Transmitting Trio A (1966) by Yvonne Rainer

I am one of a select group of dance artists globally to be certified by Yvonne Rainer to transmit Trio A (1966) a seminal dance in her repertoire work. I worked closely with Yvonne from 2008-2010 as a dancer, choreographer and teaching assistant at the University of California, Irvine. Having been a guardian of Rainer’s work since 2010 I have travelled extensively across the US, EU, UK and SE Asia sharing the work through performing, lecturing and teaching.

Sara Wookey, Trio A
Sara in the studio rehearsing ‘Trio A (1966)’ with Yvonne Rainer

My work with Yvonne is part of my passion for creating positive lasting legacies. It is important to support the preservation of and ongoing evolution of dance works such as Trio A (1966).

What brought me to work with Yvonne?

What has brought me to work with Yvonne as one of her transmitters of Trio A (1966) is my love of her work, belief in its legacy as an ongoing influence on dance today. My interest in experimental dance, expanded choreographic practice and socio-political aspects of the form are also what motivates me to share the work more widely, including dancers, dance enthusiasts and those interested in democratic ways of working.

I studied with Yvonne at the University of California, Los Angeles where I also became her assistant in 2010. Yvonne served as one of my Master of Fine Art advisors at the University of California, Los Angeles from 2010-2014. I went on to continue a collegial-friendship with her and I am in touch with her in regards to my custodial work with her legacy project.

How do I transmit?

I have developed methods for transmitting Trio A (1966) to trained dancers that includes a warm up that prepares the body for the rigorous learning process. The transmission time is spread across 1-6 days, depending on the needs and wants of the participants, and engages layers of information and the captured language Yvonne uses to describe the dance. These layers include movement, spacing, pacing and gaze.

What does it bring?

What it can bring to others who experience it is a connection to the work in an experiential way and through a living oral history. The process includes physical and cognitive experiences such as learning movement phrases in which 2-3 actions are happening in the body at once that are unrelated. It is a way to get in touch with a significant part of dance history through learning, doing and experiencing it directly. It also offers an experience of equitable working models in which collective decision making, co-leadership and democratic approaches are practiced.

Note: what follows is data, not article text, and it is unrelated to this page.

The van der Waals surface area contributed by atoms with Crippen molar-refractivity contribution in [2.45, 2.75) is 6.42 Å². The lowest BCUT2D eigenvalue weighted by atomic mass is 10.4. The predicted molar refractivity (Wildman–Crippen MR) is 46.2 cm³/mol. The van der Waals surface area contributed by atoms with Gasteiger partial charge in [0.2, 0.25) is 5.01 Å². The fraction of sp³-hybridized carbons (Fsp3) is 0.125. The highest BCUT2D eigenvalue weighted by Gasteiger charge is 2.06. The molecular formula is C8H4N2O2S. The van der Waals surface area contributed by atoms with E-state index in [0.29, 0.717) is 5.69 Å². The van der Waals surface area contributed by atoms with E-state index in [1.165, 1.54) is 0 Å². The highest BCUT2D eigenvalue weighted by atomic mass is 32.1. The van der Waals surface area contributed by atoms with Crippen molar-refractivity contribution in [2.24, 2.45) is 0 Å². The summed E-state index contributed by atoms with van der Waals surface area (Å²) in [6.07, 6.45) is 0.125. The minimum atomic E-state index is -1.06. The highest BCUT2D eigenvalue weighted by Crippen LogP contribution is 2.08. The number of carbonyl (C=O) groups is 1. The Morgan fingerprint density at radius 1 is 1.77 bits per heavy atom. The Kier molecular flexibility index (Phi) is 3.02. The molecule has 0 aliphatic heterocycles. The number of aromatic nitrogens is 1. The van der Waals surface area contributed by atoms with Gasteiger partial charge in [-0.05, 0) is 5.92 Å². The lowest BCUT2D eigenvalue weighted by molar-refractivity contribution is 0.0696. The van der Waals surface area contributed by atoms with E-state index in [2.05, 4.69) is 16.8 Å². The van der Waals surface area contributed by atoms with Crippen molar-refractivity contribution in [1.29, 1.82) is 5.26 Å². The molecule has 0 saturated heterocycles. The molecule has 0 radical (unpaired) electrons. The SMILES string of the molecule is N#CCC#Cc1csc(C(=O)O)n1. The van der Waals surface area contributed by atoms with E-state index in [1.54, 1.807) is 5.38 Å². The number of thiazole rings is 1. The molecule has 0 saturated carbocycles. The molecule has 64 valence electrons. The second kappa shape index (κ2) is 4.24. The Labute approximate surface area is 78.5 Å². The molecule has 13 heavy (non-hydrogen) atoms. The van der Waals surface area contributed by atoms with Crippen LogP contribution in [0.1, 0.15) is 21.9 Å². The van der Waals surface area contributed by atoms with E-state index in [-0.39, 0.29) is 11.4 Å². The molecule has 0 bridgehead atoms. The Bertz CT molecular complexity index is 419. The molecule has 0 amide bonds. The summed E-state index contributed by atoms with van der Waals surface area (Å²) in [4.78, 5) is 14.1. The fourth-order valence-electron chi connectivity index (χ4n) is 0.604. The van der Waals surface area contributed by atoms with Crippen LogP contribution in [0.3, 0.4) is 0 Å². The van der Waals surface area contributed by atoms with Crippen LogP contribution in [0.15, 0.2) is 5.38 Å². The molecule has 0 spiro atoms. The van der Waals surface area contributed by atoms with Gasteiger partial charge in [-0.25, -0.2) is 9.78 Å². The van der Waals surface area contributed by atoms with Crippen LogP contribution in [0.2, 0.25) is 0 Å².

Who would benefit?

It is important to Yvonne that only trained dancers perform Trio A (1966). Others are welcome to observe the transmission process including those who are interested in Yvonne’s work, who have a passion for dance and choreographic practices such as dancers, choreographers and dance scholars. As well as those from the visual arts and film studies who are familiar with Yvonne’s work but may not have experience or knowledge of her dance work. Anyone with an interest in work from the 1960s & 70s New York scene that also have references to socio-political histories and art as activism.

What it contributes to

Learning Trio A (1966) contributes to an ongoing thread of enquiry and development of Yvonne’s legacy and the legacy of dance and arts in general. It is part of an oral history tradition in dance that has meaning beyond the sector to be inclusive to anyone interested to take part in that process regardless of dance experience and ability.


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Previous venues and communities include Dance House Sydney, Perth Institute of Contemporary Arts (PICA), Yale University, Singapore, National Gallery of Victoria, Trinity Laban Conservatoire of Music & Dance, Hammer Museum, Chisenhale Dance Space, Corali and Tate Modern London.